Civil rights musical: Local filmmaker’s documentary on Sacramento Hyers Sisters to air on PBS

By Laura I. Winn

Susheel Bibbs.

Sacramento’s own Hyers Sisters are the civil rights and musical theater pioneers most people have never heard of. But thanks to local filmmaker Susheel Bibbs, the story of these African American sisters and their history-changing musical works of the late 1800s has been retold in the award-winning documentary, “Voices for Freedom: The Hyers Sisters’ Legacy,” airing Friday, Nov. 17 at 4 p.m. and Sunday, Nov. 19 at 6:30 p.m. on PBS.
The Hyers Sisters, Anna and Emma, were young opera singers who at only 9 and 11 years of age debuted at Sacramento’s Metropolitan Theater in 1867. Heralded for their talent, they toured the United States in 1871 and then had plans to perform in Europe when as Bibbs tells it, “all Hell broke loose” after President Rutherford B. Hayes pulled troops out of the south and African Americans became disenfranchised and subjected to violence and lynchings by the Night Riders and other groups. The Hyers Sisters, children of the 1860s civil rights movement, felt they couldn’t leave their country and instead had to act. In response, they created the first American musicals, humanizing African Americans to white audiences through “stories of dignity, hopes and dreams,” says Bibbs.
During this tumultuous time, the Hyers Sisters used humor to poke fun at negative stereotypes and “as a testament to their bravery” were the first to have an integrated cast. “They wanted to showcase how African Americans had real stories of real people, not cartoons of minstrels. They showed how they wanted the American dream like anyone else,” explains Bibbs.
Bibbs, an accomplished opera singer in her own right, learned of the Hyers Sisters story while on tour in 2009. For the next seven years, Bibbs immersed herself in research, reading American musical theater history books, interviewing descendants still living in Sacramento, tracing genealogy records and visiting the gravesites at the Sacramento City Cemetery.
“Voices for Freedom,” Bibbs draws from that research to bring the story and the music of the Hyers Sisters to life with help from internationally-acclaimed mezzo soprano Tichina Vaughn and hip-hop narrator WolfHawkJaguar, among others. Bibbs says she chose a hip hop artist for one of the narrators to make the connection to the negative issues that continue to face African Americans today. “I wanted to show a very positive way of addressing these issues from this current vantage point.”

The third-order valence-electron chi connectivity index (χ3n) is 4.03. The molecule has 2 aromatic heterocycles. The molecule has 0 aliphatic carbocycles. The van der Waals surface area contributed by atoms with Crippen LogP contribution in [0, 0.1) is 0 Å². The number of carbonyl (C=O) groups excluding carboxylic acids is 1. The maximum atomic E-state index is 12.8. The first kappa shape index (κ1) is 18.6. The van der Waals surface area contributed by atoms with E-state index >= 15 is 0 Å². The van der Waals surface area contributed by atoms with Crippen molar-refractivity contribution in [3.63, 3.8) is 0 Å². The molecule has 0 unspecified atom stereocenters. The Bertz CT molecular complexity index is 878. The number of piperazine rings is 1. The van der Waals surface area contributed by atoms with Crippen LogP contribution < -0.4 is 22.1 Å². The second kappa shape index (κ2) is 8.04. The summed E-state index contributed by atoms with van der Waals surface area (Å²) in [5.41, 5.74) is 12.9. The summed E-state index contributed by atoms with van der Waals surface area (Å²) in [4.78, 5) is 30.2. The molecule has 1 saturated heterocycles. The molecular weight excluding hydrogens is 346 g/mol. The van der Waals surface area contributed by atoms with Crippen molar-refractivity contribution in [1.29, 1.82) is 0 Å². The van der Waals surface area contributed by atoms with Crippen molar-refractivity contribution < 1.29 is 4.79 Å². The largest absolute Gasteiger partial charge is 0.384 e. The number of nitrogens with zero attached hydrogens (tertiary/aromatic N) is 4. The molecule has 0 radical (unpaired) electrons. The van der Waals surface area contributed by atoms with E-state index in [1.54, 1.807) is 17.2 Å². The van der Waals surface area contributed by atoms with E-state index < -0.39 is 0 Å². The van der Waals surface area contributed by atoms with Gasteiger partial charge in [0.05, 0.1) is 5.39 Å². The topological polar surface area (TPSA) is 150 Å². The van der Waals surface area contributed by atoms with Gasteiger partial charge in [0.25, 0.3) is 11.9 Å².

Noting how music connects people, Bibbs adds that spirituals, like the ones sung in the Hyers Sisters’ drama “Out of Bondage,” have an especially effective way of uplifting and inspiring everyone, regardless of color. “When people get caught up in that music, they could steel themselves against the dogs after them. They help transcend problems. I call them spirit songs because they raise the spirits of all people.”
It’s that musical connection that Bibbs says she hopes draws a wider audience to the film in comparison to her last documentary, “Meet Mary Pleasant: Mother of Civil Rights in California,” which also aired on PBS and screened at The Cannes Film Festival. In addition to the PBS broadcasts, “Voices for Freedom” is showing at film festivals across the country and recently won the 2017 Grand Festival Award at the Berkeley Video Film Festival.
Arts in River Park founder Brenda Jew Waters, a financial sponsor of the film, hosted a viewing party in her home for the PBS debut on November 15. Waters backed “Voices for Freedom” because she says she was intrigued by the story and believes in the talent and passion of Bibbs and her proven record of success.

For information on hosting a viewing party, buying the DVD or attending a film festival screening, visit

One Response to Civil rights musical: Local filmmaker’s documentary on Sacramento Hyers Sisters to air on PBS

  1. Laura did a fine job in reporting this material. Thank you

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